Why oil went under $1

What "negative oil" means for you

Apr 21, 2020 | Editorial | Business
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If this is what your see-saws look like, you might be in Texas.

I heard the price of oil dropped?

Indeed it did. US crude oil futures (the price for oil delivery in future months) for June were down 9% to just over $22 dollars a barrel.

But history was made for May's oil futures: they plunged to negative $37, essentially worthless.

Why did this happen?

Oil had already been way down from its highs this January due to a price war between Saudi Arabia and Russia. But that's not the reason it went negative on Monday.

The principal, unprecedented cause: we're running out of places to store all the oil that we produce.

And why are we running out of room?

Shelter-in-place. As the demand for for fuel drops as much as 30% during the pandemic, oil that would've been consumed is hanging around, taking up space as new oil barrels surpass current storage capacities.

Since these are futures contracts, the purchase and delivery are commitments that have already been made and can't be reversed. This leaves the value of next month's oil incredibly low: no one wants it since they're not sure where to put it.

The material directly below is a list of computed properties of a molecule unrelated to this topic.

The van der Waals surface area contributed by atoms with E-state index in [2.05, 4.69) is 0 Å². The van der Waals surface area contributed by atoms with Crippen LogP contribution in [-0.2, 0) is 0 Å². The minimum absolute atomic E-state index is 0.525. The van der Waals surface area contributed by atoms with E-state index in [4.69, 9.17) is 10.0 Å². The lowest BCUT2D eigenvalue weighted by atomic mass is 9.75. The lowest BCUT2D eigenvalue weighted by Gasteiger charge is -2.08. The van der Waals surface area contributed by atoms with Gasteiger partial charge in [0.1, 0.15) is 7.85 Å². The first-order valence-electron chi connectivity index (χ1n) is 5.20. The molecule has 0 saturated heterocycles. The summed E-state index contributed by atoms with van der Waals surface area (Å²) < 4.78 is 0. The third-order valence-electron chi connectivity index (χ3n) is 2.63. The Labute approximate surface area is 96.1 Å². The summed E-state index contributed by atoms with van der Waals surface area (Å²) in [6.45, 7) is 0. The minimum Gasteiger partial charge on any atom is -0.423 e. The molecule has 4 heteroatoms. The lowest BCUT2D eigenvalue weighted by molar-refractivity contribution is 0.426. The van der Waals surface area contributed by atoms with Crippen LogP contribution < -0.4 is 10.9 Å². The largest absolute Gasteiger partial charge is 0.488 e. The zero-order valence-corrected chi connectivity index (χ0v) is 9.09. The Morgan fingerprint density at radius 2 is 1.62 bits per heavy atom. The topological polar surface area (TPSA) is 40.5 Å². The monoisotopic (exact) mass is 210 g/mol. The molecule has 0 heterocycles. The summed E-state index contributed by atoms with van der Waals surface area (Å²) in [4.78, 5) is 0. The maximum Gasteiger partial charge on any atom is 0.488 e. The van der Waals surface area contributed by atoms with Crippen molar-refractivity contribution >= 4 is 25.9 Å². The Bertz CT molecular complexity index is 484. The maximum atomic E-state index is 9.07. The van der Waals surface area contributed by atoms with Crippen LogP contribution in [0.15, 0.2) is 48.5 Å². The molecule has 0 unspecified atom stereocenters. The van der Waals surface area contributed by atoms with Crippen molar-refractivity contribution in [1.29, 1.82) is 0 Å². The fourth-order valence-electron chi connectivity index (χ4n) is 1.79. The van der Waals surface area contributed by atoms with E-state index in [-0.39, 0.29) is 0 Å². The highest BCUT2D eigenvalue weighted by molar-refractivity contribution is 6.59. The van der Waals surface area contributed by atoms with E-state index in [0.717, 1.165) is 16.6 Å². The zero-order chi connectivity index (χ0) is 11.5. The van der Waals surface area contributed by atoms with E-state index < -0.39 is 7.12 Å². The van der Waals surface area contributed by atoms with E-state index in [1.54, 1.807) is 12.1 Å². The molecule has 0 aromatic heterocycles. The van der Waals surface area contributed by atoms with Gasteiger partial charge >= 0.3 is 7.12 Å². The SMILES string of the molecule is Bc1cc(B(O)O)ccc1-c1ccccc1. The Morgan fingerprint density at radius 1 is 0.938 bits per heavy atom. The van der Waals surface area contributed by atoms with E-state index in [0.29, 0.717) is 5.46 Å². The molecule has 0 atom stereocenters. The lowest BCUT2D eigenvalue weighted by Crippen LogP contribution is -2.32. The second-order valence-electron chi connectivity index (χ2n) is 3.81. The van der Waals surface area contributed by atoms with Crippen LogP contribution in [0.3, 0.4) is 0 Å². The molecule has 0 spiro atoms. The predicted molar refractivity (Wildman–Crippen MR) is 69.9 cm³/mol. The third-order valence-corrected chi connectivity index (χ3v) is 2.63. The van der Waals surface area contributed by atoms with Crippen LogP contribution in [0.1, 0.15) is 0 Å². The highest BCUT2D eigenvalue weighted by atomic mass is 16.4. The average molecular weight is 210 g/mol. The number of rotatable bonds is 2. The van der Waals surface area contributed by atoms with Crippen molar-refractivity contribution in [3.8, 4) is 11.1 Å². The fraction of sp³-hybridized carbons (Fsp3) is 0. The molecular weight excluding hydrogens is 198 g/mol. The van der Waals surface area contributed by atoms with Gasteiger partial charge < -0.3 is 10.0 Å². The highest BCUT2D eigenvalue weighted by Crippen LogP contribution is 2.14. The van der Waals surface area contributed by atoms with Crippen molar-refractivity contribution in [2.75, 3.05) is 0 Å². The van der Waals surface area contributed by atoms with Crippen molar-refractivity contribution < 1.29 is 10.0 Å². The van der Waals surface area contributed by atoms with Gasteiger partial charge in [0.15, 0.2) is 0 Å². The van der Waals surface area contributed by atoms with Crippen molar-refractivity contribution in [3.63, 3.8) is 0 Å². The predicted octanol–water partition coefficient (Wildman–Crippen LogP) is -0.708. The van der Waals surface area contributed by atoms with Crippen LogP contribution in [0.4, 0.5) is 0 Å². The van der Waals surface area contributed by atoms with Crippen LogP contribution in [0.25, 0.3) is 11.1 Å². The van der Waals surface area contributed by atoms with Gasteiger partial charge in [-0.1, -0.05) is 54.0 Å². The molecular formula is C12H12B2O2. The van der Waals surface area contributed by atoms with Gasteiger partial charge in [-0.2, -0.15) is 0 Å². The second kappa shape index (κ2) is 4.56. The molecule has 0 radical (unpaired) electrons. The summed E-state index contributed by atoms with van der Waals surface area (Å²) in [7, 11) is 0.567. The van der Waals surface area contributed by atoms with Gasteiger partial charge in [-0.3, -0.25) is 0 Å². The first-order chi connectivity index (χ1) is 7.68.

However, traders are trying to capitalize, buying oil and letting it sit on tankers adrift at sea rather than selling and distributing it to an unwilling market, trying to capitalize on a contango market.

What's a contango?

It's not a travel company or movie ticket service, but rather a situation that implies the value of an asset (in this case oil) will go back up, or rally, in the future.

Oil traders believe there will be demand again, and are thus buying low with the hopes of selling high when the world resumes more normal business activities.

Will my gas be cheaper? Could it even be free?

Don't expect a massive change in gas prices. While they may drift slightly down this May, the value of barrels in June is positive, meaning that in the future oil will become more valuable again.

The negative price, while an anomaly, represents a historic level of uncertainty in one of the blue-chip sectors in the economy of the world's highest oil and gas-consuming nation.